A new book prize has been launched for the author of a thriller, ‘in which no woman is beaten, stalked, sexually exploited, raped or murdered’.
Founded by writer Bridget Lawless, the prize will open for submissions next month, with the winner being announced on November 25, coinciding with the International Day for the Elimination of Violence Against Women. She will be joined by fellow judge Doon Mackichan, who first came to fame in Smack the Pony which featured a female-only cast, before going on to write and present BBC Radio 4 documentary Body Count Rising.
— Bridget Lawless (@Staunch2018) January 20, 2018
For decades, many thrillers have relied on a narrative whereby women are written as objects of male violence, victims to boundless psychological, physical and sexual assault. One only needs to look at the success of recent bestsellers Gone Girl (2012) or The Girl on the Train (2015), to appreciate how ingrained this laboured trope is in our cultural archive. Only last week, yet another novel featuring a female in its title, The Woman in the Window, launched to great acclaim having gone for seven figures at auction. And now, Lawless is saying enough is enough. Surely there’s more original material out there?
‘As violence against women in fiction reaches a ridiculous high, the Staunch Book Prize invites thriller writers to keep us on the edge of our seats without resorting to the same old clichés – particularly female characters who are sexually assaulted (however “necessary to the plot”), or done away with (however ingeniously),’ she wrote on the prize’s website.
In January this year, Lawless wrote a piece in The Guardian, announcing her decision to abstain from voting in this year’s Baftas, given the widespread allegations of sexual harassment that have pervaded Hollywood. For Lawless, ‘everyone who didn’t speak, act or walk away is also implicated’ and as such, abstaining from voting is not only taking a stand against perpetrators, but also against the enablers who are in her eyes, are also complicit.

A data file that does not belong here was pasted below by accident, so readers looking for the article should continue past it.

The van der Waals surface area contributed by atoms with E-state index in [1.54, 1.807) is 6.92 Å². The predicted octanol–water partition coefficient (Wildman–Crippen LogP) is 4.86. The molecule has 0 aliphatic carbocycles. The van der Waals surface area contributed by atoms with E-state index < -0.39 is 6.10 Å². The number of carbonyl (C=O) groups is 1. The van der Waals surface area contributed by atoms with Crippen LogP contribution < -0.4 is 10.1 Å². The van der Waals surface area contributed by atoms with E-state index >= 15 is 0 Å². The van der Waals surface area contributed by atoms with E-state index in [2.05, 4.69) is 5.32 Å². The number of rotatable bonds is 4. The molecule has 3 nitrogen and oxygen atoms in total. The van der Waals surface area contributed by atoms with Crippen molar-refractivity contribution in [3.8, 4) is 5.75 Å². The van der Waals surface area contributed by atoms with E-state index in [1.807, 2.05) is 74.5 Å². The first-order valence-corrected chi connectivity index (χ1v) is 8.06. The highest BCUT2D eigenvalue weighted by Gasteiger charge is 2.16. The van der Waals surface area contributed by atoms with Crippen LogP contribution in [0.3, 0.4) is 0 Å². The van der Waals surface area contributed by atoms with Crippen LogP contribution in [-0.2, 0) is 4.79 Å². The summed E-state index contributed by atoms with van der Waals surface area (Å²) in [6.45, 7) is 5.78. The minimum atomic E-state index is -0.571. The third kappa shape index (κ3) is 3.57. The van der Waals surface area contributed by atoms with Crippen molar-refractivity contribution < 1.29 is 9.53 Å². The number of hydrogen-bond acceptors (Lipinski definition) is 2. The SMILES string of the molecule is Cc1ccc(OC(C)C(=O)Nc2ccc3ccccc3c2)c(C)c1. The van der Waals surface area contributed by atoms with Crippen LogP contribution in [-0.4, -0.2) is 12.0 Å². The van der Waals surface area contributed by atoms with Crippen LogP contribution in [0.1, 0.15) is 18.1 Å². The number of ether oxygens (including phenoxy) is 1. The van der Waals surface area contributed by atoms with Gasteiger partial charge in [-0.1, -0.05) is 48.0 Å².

She writes: ‘I’m now not only acutely aware of what’s on screen that I might or might not applaud – the writing, performances, direction, music, effects, makeup and hair – but of that other world behind the camera. I can’t know what might or might not have gone on in each individual case, but I can’t not be aware of its relevance.’
Entries for this year’s prize are open to both male and female authors of any nationality who are over 18, with the winning entry receiving a grand prize of £2,000.
Lawless is emphasising the great scope for the thriller category, in a long overdue rebranding of a genre that has forever remained a space for female abuse rather than female empowerment. ‘We’re focusing on thriller novels because they’re a huge and important genre in their own right – and they’re frequently also source material for film and television. Let’s show not only readers, but producers, directors and actors that there are amazing, complex thrillers being created today by writers with truly fresh ideas, great imagination and brilliant plotting skill.’
In a year that novelist Kamila Shamsie lobbied to be the “year of publishing women” the announcement of the Staunch Book Prize suggests things are moving forward. Though with only one publisher taking on Shamsie’s challenge, the small, independent And Other Stories, there is clearly a long way to go before women are represented equally in literature. But amid the #MeToo moment we currently find ourselves in, this new prize emerges as a refreshing, concrete response to an urgent question.